I am sorry for the times I might have been irritable and harsh, frustrated and even angry as I have traveled through a minefield of emotions. You always look back at me benignly and calmly. Your tone, when you can articulate anything at all, is courteous and gentle. It is only if you are in the midst of a psychotic melt-down that you might rise up with any strong emotion but I am never hurt by those infrequent outbursts. I know they are only you stuck in a waking nightmare where you have no control. I, on the other hand, have no such excuse.

I am sorry that I cannot always read your signals or understand your words which are usually inaudible or completely nonsensical. You have difficulty expressing anything now so I limit my questions to those that can be answered with a simple yes-no response. Even those are sometimes beyond your capability so I am left to guess, often incorrectly, when even your body language is shutting down. I am trying so very hard to tempt you with foods you might enjoy to help you regain the weight you lost on your two week near-starvation diet; you refuse most things except a few favourites. When I list the foods I think you might like, you often stare back at me blankly. When I repeat the list you then might blurt out a yes to a food on offer. I must remember you often take a while to process the information I am giving you. I must be quiet and slow and patient.

I am sorry that I am so well and you are so ill. Is this what is known as survivor's guilt? I have worked hard to remain fit and strong just so I can have the energy to manage your care with all the associated heavy lifting. Alas I feel badly that I only seem to get stronger through all of this as you become weaker. 

I am sorry if decisions to keep you at home have been wrong. In my heart it feels right but I would like to have been able to consult with you on all of this before it was too late. All you ever said on the subject when you could still form such thoughts was that you never wanted to be like this, so utterly dependent. You have been gone a long time now so I've been left to make all decisions on my own for many years. That has been both empowering and lonely.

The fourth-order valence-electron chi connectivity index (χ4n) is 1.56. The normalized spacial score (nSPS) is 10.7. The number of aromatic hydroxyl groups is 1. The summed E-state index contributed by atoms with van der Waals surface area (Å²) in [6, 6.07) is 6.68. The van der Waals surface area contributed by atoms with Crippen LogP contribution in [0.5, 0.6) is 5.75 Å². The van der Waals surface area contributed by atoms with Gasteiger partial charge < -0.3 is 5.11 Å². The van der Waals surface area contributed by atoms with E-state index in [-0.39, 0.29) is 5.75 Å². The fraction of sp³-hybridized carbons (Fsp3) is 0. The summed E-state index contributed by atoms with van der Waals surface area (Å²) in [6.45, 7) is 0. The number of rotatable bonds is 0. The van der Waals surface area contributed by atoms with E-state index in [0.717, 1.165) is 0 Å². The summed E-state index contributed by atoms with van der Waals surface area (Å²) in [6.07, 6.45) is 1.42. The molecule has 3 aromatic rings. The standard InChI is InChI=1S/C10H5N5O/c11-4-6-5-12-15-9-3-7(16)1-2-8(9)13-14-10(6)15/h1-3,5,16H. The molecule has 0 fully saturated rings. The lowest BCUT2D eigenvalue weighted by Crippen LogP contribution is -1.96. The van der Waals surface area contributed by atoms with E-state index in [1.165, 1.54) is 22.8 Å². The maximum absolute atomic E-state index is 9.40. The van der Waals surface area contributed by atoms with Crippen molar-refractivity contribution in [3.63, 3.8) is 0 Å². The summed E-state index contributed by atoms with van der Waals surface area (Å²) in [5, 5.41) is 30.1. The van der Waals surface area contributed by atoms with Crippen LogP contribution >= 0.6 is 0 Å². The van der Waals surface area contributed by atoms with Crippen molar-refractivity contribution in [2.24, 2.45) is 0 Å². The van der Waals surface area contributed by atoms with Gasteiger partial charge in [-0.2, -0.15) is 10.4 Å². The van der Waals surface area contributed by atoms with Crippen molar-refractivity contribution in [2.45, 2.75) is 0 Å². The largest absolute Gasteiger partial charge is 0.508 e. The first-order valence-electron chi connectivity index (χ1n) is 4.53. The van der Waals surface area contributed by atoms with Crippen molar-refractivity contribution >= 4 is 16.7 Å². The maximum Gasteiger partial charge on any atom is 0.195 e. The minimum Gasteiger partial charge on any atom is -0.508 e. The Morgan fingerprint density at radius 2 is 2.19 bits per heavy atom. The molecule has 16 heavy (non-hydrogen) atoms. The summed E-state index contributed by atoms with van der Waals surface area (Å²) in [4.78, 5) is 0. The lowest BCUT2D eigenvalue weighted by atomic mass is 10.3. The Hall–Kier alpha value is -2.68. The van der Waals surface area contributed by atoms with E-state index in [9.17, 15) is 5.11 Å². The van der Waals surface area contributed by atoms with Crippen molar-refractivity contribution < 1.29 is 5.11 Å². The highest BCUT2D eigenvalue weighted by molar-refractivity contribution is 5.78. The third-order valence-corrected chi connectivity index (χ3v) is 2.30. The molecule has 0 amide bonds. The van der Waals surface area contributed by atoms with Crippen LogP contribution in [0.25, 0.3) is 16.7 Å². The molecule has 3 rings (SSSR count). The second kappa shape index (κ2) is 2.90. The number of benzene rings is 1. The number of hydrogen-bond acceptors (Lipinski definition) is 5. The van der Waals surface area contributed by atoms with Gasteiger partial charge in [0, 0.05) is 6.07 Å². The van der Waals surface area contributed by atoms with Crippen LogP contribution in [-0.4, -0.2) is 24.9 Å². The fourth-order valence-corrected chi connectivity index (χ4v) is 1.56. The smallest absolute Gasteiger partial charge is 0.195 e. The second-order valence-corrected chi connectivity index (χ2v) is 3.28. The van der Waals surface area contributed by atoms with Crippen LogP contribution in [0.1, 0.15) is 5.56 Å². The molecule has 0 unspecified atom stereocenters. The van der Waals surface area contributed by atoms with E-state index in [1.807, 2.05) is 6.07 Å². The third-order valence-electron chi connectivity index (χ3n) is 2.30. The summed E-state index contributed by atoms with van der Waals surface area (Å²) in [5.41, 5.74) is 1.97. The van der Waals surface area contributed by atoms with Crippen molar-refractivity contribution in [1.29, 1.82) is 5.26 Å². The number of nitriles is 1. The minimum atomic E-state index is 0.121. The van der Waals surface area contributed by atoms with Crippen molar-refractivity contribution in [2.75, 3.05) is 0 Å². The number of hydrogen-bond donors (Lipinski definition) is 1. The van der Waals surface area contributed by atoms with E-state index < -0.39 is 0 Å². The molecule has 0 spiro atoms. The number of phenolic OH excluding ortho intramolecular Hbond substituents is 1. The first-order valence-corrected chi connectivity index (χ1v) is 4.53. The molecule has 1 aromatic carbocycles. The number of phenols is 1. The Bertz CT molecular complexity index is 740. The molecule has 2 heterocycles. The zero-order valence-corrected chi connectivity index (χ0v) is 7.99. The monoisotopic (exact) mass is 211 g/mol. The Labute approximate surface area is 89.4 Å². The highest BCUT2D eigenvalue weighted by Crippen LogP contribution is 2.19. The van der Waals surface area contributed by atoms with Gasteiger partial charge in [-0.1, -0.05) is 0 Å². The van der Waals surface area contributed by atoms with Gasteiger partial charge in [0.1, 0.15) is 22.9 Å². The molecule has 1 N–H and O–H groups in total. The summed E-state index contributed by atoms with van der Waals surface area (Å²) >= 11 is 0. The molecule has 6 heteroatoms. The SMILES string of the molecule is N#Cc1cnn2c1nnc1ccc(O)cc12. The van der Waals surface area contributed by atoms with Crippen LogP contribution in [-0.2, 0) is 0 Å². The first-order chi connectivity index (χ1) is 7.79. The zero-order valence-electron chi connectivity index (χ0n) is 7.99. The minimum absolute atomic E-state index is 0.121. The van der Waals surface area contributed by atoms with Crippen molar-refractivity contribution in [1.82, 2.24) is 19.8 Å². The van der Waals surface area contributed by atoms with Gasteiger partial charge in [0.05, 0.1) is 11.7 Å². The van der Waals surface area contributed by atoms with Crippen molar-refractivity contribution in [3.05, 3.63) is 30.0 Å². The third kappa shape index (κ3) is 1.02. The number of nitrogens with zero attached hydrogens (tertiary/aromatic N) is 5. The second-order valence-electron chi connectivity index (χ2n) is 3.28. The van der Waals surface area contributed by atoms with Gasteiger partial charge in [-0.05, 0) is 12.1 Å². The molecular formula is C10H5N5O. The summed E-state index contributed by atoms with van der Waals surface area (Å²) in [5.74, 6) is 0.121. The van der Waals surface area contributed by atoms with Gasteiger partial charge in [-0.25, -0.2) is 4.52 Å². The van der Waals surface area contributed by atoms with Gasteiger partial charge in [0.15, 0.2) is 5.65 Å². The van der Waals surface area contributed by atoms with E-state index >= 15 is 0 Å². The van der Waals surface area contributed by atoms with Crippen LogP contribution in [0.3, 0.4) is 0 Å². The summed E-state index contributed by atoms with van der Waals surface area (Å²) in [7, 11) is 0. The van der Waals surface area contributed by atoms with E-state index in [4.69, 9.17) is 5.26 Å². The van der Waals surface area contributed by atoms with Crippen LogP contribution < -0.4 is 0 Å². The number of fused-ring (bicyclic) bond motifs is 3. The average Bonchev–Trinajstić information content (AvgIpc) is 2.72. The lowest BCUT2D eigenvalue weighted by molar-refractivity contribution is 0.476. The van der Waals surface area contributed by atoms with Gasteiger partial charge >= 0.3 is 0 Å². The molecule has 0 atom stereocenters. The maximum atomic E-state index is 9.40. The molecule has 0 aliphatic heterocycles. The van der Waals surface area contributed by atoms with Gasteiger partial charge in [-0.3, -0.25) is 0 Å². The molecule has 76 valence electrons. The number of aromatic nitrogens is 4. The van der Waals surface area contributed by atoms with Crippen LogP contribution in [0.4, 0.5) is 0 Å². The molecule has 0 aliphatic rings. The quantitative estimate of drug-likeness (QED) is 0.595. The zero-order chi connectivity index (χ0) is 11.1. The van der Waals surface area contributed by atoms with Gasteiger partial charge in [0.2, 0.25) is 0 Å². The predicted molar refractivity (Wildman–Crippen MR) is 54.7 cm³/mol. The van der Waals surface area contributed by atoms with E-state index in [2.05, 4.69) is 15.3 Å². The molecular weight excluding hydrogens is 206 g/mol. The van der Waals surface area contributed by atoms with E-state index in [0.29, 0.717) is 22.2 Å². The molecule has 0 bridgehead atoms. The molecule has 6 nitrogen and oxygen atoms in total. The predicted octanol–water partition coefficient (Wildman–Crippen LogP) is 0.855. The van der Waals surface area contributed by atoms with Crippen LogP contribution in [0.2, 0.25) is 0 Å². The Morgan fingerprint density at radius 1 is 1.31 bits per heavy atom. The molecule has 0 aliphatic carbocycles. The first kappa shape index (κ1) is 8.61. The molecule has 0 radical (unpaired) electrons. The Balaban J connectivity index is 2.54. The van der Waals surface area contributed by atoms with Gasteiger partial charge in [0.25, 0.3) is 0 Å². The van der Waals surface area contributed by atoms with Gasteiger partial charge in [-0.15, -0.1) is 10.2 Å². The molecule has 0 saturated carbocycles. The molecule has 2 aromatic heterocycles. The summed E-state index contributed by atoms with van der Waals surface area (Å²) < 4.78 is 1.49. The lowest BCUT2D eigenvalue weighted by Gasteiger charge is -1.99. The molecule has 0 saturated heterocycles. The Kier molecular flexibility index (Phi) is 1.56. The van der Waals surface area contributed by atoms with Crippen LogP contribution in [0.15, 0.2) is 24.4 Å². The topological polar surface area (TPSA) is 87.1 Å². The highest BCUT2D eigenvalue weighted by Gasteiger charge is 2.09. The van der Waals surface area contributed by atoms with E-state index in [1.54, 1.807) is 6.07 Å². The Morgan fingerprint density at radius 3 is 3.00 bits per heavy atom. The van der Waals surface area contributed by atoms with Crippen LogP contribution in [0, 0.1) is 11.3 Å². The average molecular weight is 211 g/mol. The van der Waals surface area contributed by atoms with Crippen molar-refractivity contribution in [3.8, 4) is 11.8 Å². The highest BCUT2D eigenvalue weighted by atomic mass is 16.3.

I am sorry that when the end finally comes I will probably feel a crazy mix of grief and relief. I know I will feel lost without your constant presence. I have been caring for you intensively for nearly four years, but you have been home full-time and very ill for ten. It is hard to imagine being able to make decisions freely without consideration of anyone but myself. I am sorry that I even find myself thinking of a life beyond all of this and especially for the small thrill beneath the terror that I feel at the prospect.

*Saints Kings Church, Venustiano Carranza, Mexico: Stained glass windows Sun, Alpha Omega

Monday, July 22, 2013

The Phoenix

He placed invisible glasses onto his face as she spooned mushy cereal into his mouth. He chewed an inordinately long time for nearly pureed food. She had to cue him to swallow. It had been fourteen days of near starvation, one tiny meal a day if that, but today seemed to be a turning point.

She had always hesitated to summon the family when calamity struck; it strikes so often. He was like the phoenix rising from the ashes, his memory wiped clean of the catastrophe from which he emerged each time and the emotional havoc it created. But this episode had seemed different. It looked like the final chapter to the story. How could he possibly pull out of the death throes that gripped him? Now, though, it seems there will be another season after all.

The family arrived, one very doubtful of the severity and mildly annoyed, the others staying longer and committing to the vigil. After a week, she finally sent everyone home to their lives, promising herself not to subject them to that again. They had all said their tearful good-byes at his bedside. She held her breath in the now empty house to see how the change in atmosphere would affect his fragile psyche.